This is My Truth Tell Me Yours
US: 8 Jun 1999
UK: 1 Sep 1998
It’s been a hard road for the Manic Street Preachers. When they formed back in 1991, the cheeky band from Blackwood, Gwent, Wales, had the gall to claim they would become the biggest band in the world and then break up. Well, time has proven them at least partly right. Now beloved throughout the UK as the “nation’s band,”—Oasis having lost the plot and forsaken that role with Be Here Now—they are very much of the musical establishment, while remaining a potent force of artistic and political conscience. It’s just that they’ve finally overcome their Clash obsession and turned inward with lyrics that aim more at the personal and mundane aspects of everyday life, as opposed to their earlier grand, political sloganeering.
Weathering the disappearance of original primary lyricist Richey Edwards, the band has not only thrived, but also grown in new directions. This is My Truth Tell Me Yours is the first set of Manics lyrics written solely by bassist Nicky Wire. Wire’s self- professed domestic obsession, which takes its extreme form in his love of what the British call “hoovering” (or “vacuuming,” for the less Anglophile among you), differs drastically from Edwards’ grand neuroses. Essentially, Wire paints with much smaller brushes, focusing on self, relationships and family while penning the Manics’ most emotional and personal set of lyrics ever. Yet the personal is still informed by the political. The record’s anthem, “If You Tolerate This Your Children Will Be Next,” is inspired by volunteers of the International Brigade who battled the Fascists in the Spanish Civil War. Meanwhile, “S.Y.M.M.” reflects Wire’s feelings about the Hillsborough Disaster, where 96 people died at a British soccer game.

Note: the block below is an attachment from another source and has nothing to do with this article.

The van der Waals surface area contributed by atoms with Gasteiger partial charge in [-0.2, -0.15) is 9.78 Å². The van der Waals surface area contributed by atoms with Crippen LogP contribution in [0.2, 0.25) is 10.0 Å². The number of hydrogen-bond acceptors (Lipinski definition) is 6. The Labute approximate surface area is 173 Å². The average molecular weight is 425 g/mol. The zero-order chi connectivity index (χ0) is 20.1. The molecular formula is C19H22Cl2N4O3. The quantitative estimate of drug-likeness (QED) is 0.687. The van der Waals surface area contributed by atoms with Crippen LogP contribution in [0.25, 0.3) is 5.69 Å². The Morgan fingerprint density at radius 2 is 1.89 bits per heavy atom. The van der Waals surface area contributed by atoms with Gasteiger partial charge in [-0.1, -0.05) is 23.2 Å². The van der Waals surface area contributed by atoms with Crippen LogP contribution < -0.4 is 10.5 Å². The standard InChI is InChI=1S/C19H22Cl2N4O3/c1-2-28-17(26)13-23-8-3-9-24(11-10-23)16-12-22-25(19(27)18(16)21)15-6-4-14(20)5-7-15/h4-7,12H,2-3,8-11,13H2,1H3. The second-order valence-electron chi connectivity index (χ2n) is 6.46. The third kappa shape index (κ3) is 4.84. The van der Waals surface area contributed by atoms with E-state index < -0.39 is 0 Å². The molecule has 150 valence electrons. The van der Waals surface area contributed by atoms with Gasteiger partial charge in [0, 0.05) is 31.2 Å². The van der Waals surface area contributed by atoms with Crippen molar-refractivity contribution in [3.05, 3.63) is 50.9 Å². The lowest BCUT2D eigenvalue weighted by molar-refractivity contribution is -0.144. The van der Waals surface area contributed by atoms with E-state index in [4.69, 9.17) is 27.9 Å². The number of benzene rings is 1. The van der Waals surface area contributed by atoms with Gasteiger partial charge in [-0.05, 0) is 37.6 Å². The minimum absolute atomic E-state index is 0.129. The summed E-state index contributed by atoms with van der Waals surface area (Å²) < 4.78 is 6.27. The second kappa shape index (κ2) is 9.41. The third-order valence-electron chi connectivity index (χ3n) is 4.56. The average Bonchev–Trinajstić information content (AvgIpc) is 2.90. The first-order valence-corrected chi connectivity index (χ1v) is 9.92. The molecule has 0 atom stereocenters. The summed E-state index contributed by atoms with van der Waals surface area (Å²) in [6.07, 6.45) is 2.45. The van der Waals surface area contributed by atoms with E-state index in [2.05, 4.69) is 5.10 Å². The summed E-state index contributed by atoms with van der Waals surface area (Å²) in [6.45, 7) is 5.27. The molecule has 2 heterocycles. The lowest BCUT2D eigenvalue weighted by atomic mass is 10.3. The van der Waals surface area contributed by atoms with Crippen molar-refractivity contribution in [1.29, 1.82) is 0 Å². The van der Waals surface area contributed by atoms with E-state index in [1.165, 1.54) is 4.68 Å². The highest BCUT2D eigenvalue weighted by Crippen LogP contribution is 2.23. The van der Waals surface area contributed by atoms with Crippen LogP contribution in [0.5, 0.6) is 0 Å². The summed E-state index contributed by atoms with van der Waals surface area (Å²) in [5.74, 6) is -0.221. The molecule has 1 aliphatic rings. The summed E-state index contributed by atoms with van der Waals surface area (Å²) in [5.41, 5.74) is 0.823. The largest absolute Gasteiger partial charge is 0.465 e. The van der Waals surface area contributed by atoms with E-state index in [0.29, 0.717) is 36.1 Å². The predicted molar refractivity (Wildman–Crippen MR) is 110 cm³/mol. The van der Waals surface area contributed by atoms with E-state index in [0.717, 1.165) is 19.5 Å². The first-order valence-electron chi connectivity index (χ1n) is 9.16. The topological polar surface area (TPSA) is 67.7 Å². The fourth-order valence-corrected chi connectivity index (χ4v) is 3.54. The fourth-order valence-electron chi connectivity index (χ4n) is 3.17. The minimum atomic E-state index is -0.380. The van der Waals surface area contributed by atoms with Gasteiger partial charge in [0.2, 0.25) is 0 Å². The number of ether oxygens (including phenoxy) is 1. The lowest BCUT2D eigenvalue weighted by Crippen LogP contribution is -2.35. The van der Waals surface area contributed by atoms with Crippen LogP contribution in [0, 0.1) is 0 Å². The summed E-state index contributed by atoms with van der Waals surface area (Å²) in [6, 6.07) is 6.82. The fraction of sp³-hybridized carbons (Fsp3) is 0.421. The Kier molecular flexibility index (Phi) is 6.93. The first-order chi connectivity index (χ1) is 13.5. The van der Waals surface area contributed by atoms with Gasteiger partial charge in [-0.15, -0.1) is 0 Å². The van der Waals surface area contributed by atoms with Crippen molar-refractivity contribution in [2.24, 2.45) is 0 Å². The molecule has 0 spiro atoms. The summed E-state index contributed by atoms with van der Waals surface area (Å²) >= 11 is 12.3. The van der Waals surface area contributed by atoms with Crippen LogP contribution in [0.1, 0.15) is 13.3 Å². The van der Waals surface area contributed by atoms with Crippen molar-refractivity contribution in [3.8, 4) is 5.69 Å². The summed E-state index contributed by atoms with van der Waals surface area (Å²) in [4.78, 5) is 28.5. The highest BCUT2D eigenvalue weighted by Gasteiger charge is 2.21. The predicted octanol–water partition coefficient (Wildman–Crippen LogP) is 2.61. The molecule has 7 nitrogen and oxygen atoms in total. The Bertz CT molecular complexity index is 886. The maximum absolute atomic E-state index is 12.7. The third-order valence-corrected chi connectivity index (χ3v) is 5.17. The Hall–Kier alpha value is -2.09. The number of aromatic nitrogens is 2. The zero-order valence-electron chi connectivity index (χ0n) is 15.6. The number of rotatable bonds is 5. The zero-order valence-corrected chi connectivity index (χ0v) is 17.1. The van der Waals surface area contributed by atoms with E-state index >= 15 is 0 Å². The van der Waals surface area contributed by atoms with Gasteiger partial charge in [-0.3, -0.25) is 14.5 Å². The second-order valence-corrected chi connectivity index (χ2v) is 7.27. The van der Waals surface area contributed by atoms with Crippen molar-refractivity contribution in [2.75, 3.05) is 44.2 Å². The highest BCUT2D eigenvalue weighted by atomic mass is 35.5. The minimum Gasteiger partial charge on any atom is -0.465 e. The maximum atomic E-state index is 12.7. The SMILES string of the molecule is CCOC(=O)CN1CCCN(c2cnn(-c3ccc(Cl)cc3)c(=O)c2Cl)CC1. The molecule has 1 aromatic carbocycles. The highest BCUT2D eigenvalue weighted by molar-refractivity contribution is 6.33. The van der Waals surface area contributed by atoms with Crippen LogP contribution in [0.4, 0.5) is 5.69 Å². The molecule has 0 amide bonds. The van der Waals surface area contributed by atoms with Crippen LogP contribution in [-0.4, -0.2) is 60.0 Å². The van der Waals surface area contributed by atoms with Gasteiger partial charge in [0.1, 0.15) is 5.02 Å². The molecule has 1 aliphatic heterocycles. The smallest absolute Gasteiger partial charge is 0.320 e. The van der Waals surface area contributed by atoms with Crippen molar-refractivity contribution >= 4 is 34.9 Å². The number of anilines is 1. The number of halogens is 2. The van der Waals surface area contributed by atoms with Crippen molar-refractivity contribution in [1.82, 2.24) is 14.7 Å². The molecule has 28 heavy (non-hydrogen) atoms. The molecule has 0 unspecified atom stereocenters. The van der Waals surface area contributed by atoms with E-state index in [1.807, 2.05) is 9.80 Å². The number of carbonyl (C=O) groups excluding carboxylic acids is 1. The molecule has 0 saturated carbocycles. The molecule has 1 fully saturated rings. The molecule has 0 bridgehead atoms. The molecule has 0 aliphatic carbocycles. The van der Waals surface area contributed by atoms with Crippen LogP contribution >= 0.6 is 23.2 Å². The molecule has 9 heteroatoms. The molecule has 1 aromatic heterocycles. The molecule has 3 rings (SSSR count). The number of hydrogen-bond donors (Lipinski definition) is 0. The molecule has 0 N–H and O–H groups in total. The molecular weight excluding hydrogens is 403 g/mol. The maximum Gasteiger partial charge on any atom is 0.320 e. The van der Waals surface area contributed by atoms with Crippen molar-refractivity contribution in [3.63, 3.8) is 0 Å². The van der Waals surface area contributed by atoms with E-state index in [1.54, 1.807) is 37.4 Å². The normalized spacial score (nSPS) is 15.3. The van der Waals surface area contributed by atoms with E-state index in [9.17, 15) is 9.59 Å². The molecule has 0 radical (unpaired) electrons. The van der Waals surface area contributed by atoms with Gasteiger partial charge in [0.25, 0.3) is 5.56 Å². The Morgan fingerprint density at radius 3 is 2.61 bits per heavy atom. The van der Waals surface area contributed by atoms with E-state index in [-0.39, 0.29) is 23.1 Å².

Supporting Wire’s powerful lyrics, the Manic Street Preachers play with virtuosity and conviction. James Dean Bradfield’s voice has never sounded better—he’s evolved into one of the best rock singers around. The band’s music is also the most far-ranging of their career, incorporating a broader instrumentation that includes non-typical rock instruments like the sitar, melodica, omnichords, and organ. For example, “Ready For Drowning” possesses a moody, almost classical-sounding organ with some of the most intriguing harmonic shifts ever penned by a rock musician.
The Manic Street Preachers are also one of the few groups capable of integrating orchestral instruments in a way that still produces great rock music (check out the cello in “My Little Empire”), always avoiding the schmaltzy elevator music that can result when some rock musos get a hold of an orchestra. Meanwhile, they manage to infuse some quite dour lyrics with some of the most haunting melodies in rock this side of Radiohead. Bradfield and Moore seldom choose the obvious chords, arrangements and melodies, resulting in music that is heads-and-tails above almost any band on the planet. I’d say it’s my album of the year so far, but I picked it number one last year. (It actually came out in the UK last fall.)
// Sound Affects
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